Commuting somewhere
Long meandering rides

Why I got rid of it
This was the fourth bike at the high, so I really had no reason to keep it since it didn't do anything better than the T3 except be slightly more compliant and was cheap so if I got mugged on one of my commutes I wouldn't care as much.

Cannondale Evo
Pros
Best descending bike I've owned
Stiff and lively feel to it
Looked ace
Very light

Cons
Ride was harsh compared to the T3
Gave an unsettling hollow clunk when hitting potholes and such that heavier carbon doesn't do (TT could also be impressed upon with thumb)

When I'd grab it
Weekend group rides
Any ride where I wanted to have a blast on the descent

Why I got rid of it
The Crumpton was supposed to hands down replace it. I was so sure of this that I didn't even bother to ride them back to back. That was a mistake as I probably would still have the Evo, just with one of those flexy seatposts.

Crumpton Corsa M
Pros
Smoothest/most compliant carbon bike I've owned
Stiff and lively feeling
Relatively light while having a solid feeling to it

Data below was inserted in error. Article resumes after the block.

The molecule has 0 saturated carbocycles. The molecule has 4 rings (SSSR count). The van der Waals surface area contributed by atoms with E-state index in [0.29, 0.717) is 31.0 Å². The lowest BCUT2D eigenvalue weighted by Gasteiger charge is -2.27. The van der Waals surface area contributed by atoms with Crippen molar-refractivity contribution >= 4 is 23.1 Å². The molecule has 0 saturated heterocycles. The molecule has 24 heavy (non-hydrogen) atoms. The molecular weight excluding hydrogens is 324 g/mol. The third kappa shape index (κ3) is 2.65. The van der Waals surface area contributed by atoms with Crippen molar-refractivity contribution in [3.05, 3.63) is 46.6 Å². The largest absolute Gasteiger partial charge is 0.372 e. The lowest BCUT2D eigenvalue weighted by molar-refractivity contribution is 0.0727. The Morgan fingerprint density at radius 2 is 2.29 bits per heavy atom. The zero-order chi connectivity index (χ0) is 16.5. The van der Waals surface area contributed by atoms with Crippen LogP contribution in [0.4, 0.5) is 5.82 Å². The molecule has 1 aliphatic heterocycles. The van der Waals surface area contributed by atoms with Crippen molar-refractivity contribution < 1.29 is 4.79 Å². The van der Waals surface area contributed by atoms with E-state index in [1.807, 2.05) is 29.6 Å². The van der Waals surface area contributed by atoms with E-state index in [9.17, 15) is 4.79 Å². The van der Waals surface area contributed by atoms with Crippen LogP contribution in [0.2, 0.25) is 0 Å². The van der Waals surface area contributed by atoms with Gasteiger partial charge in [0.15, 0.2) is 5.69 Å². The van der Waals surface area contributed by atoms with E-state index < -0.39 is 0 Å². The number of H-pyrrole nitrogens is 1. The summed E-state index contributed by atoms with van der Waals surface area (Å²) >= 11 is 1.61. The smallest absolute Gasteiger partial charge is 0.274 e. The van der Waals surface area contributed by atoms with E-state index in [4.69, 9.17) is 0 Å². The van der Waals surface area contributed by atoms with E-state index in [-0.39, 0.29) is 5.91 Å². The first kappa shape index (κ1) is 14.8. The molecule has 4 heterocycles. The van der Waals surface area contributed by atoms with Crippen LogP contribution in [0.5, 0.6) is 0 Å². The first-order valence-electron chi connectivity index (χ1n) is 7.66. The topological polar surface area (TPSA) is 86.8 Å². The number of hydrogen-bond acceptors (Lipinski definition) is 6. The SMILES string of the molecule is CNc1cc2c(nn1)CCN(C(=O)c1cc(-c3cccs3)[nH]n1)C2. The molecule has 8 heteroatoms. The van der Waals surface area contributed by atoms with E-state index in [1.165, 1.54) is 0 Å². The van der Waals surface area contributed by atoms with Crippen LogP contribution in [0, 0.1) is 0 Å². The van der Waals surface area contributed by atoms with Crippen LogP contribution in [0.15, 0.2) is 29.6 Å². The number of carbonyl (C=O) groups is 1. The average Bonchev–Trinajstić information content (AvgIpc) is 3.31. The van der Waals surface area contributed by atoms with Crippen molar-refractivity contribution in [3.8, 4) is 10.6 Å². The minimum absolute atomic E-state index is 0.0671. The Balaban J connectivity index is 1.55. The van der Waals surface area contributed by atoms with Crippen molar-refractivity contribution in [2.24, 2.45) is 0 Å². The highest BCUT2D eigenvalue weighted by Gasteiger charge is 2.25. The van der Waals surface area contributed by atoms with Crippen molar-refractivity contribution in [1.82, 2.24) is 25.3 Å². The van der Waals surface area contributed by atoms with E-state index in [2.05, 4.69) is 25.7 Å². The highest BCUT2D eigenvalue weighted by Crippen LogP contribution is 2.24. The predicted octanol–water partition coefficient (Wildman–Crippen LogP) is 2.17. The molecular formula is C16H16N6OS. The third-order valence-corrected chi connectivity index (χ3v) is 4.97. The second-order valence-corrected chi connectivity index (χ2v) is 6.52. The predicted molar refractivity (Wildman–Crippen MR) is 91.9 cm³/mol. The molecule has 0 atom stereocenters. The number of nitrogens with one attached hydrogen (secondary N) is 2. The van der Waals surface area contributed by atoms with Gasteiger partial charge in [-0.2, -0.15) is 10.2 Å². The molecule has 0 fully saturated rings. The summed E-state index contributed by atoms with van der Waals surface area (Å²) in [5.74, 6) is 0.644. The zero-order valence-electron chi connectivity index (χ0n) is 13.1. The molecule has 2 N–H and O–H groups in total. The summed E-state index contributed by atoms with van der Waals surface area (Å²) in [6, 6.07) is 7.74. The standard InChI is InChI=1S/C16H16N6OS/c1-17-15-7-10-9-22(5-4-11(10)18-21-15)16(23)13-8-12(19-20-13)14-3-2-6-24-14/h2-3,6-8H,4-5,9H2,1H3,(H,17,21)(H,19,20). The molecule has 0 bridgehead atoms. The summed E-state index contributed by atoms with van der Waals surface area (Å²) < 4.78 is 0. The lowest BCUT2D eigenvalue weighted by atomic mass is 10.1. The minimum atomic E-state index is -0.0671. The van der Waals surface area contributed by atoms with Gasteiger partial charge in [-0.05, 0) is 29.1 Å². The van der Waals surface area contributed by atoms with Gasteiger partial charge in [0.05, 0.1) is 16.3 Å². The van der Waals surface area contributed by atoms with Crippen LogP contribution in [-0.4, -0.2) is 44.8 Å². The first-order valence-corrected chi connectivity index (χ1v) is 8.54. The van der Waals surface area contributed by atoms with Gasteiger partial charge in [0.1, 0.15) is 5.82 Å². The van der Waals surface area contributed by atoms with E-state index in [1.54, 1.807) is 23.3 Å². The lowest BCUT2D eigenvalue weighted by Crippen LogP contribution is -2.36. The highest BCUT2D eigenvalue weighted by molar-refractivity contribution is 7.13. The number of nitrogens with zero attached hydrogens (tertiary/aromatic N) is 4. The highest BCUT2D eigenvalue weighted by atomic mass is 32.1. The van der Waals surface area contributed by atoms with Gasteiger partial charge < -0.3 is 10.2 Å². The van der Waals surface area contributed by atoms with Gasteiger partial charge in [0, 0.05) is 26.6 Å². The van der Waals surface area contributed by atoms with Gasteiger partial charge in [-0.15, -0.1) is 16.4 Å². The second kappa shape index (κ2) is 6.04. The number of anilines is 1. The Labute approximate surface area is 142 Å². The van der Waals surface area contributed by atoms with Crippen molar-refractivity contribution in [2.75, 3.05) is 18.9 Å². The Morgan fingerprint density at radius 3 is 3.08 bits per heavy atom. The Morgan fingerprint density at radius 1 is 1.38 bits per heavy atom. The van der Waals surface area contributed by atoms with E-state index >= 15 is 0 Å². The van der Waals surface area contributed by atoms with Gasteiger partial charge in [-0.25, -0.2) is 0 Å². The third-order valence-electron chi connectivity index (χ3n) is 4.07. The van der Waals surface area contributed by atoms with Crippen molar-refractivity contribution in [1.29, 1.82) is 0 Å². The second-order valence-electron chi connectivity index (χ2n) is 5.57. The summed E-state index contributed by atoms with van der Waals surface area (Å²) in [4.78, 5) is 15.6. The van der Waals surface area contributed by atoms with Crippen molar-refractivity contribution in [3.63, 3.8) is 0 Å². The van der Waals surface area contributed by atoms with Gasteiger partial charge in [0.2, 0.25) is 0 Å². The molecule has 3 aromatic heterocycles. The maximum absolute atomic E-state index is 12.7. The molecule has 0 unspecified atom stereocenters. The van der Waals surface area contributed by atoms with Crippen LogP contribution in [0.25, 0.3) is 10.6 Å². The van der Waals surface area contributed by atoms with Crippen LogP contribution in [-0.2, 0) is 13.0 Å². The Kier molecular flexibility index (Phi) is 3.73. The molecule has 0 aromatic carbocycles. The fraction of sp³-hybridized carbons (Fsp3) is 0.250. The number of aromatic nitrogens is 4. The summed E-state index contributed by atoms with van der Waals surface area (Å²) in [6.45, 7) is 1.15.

Got a lot of compliments

Cons
I'm lukewarm on the aesthetics of the bike
Matte paint is hard to keep clean
Descending seems to err on the side of stable over fast and agile. For technical descents this comes across as slow for me coming off of my other bikes which seem to have faster handling.

When I'd grab it
Weekend group rides

Litespeed T3
Pros
Buttery smooth
Almost never have to clean it
Can't really scratch it
Geo is a nice compromise of stability and responsiveness
Love the looks of it
Love the fit and feel of riding it and interfacing with mechanical SR
Just the right amount of stiffness for a Ti bike
The build is pretty vanilla so I don't have a bunch of people asking me what a Clavicula is or how I can ride an unpadded saddle...

Cons
Doesn't descend quite as well as the Evo but having not ridden the Evo in a month I forgot what that was like so it doesn't bother me anymore.
A slight weight penalty for being metal but at 6.3kg it's not horrible.
Riding carbon bikes to this back to back will make it feel "flexy" at the BB even though it's not really.

When I'd grab it
Everything

Conclusion

So, at the end of the day I keep asking myself why I even have a bike other than the Litespeed. I don't have a valid reason for that other than I like the build bikes. If I do sell the Crumpton and I do get another bike, I'm going to try to put something together that is radically different (as far as a road bike can be) so it minimizes overlap. I'm thinking something like a Felt AR FRD with 60mm carbon wheels and big boy gearing. Basically, a bike specifically for hammering and one that will make me go "ahhhh, that's so much better" when I get back on the Litespeed for all my other rides.